Mine! Mine! Mine!

“‘The land must not be sold permanently, because the land is mine and you reside in my land as foreigners and strangers.  Throughout the land that you hold as a possession, you must provide for the redemption of the land.

  • Leviticus 25:23-24

WARNING:  The following quote is from Screwtape, a senior demon of ill repute.  He is explaining to his nephew, Wormwood, how confusing humans regarding ownership can be a ploy to tempt us.

“We produce this sense of ownership not only by pride but by confusion.  We teach them not to notice the different senses of the possessive pronoun – the finely graded differences that run from ‘my boots’ through ‘my dog’, ‘my servant’, ‘my wife’, ‘my father’, ‘my master’, and ‘my country’, to ‘my God’.  They can be taught to reduce all these senses to ‘my boots’, the ‘my’ of ownership. …

”And all the time the joke is that the word ‘Mine’ in its fully possessive sense cannot be uttered by a human being about anything.  In the long run either Our Father [Satan] or the Enemy [God] will say ‘Mine’ of each thing that exists, and specially of each man.  They will find out in the end, never fear, to whom their time, their souls, and their bodies really belong – certainly not to them, whatever happens.  At present the Enemy [God] say ‘Mine’ of everything on the pedantic, legalistic ground that he made it:  Our Father [Satan] hopes in the end to say ‘Mine’ on the more realistic and dynamic ground of conquest, Yours Affectionately uncle, Screwtape. [thus ending letter 21]”

  • C. S. Lewis, The Screwtape Letters

We are approaching a holiday that is supposed to mirror the Christmas carol, “Joy to the World,” but will invariably end with one child grabbing something from another while screaming “Mine!  Mine!  Mine!”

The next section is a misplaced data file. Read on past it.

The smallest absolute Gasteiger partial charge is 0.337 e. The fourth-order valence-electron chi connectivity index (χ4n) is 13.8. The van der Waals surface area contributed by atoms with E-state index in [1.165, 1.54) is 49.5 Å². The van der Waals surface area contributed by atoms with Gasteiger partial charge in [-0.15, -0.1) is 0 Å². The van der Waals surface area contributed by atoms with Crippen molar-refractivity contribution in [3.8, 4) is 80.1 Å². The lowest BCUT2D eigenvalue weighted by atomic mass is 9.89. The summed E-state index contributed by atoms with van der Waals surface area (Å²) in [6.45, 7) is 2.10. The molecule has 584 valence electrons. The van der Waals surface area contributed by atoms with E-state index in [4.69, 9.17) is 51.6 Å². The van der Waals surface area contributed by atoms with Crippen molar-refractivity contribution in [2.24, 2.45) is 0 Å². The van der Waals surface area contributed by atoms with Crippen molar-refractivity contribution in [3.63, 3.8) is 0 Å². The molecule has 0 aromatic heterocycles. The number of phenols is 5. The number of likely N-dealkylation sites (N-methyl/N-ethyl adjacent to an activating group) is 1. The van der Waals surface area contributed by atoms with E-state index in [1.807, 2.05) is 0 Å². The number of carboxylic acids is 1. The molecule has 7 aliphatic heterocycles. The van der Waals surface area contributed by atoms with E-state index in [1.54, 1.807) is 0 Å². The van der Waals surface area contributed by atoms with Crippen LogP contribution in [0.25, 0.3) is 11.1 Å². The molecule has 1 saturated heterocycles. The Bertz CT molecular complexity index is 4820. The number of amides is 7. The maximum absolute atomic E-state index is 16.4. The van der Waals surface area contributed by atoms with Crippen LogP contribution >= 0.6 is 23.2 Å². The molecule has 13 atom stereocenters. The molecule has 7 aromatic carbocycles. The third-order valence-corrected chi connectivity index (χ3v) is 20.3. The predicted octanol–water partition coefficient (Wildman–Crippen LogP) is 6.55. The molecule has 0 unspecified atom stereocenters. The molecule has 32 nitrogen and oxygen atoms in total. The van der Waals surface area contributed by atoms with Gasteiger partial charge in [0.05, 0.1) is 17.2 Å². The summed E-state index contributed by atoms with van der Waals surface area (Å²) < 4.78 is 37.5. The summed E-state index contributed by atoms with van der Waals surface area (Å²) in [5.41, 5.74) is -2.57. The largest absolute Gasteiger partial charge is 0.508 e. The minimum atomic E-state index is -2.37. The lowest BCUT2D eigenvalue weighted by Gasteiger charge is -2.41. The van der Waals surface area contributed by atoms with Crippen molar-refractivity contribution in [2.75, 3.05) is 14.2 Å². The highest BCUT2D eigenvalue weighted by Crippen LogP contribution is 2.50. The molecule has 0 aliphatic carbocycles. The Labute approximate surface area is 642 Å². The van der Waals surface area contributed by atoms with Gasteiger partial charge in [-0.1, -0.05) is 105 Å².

Why in threes?  “Mine!” once is irritating enough, but they must repeat it.

I filled out some government forms once to get food stamps.  I was over six months into a year without work, having already lost unemployment benefits.  They asked if I had a car registered in my name.  I said that I did.  They said, “You have too much available resources.  You are hereby denied food stamps.”  I told them that I owed more than the car was worth.  It was registered in my name, but the bank owned it.  It is not a resource that I can turn into cash.  They blinked at me, I think three times.  They looked past me to the next person in line and said, “Next!”  I then went into the parking lot and got into my aging American made sedan, that was falling apart.  I drove it out of the parking lot, empty handed, with the parking lot filled with the cars of the people who were getting food stamps that day – the ones not rejected.  Those cars, all brand new, were a few each of Mercedes, Volvo, Lexus, and one older Cadillac (maybe owned by the employee who rejected me).  The lot was filled, now that I was leaving, without exception with luxury cars, probably registered to a dead uncle or their children – but they were all getting food stamps, and I was nearing my last dollar and rejected.  This was over twenty years ago, in a different state than the one I am living in today.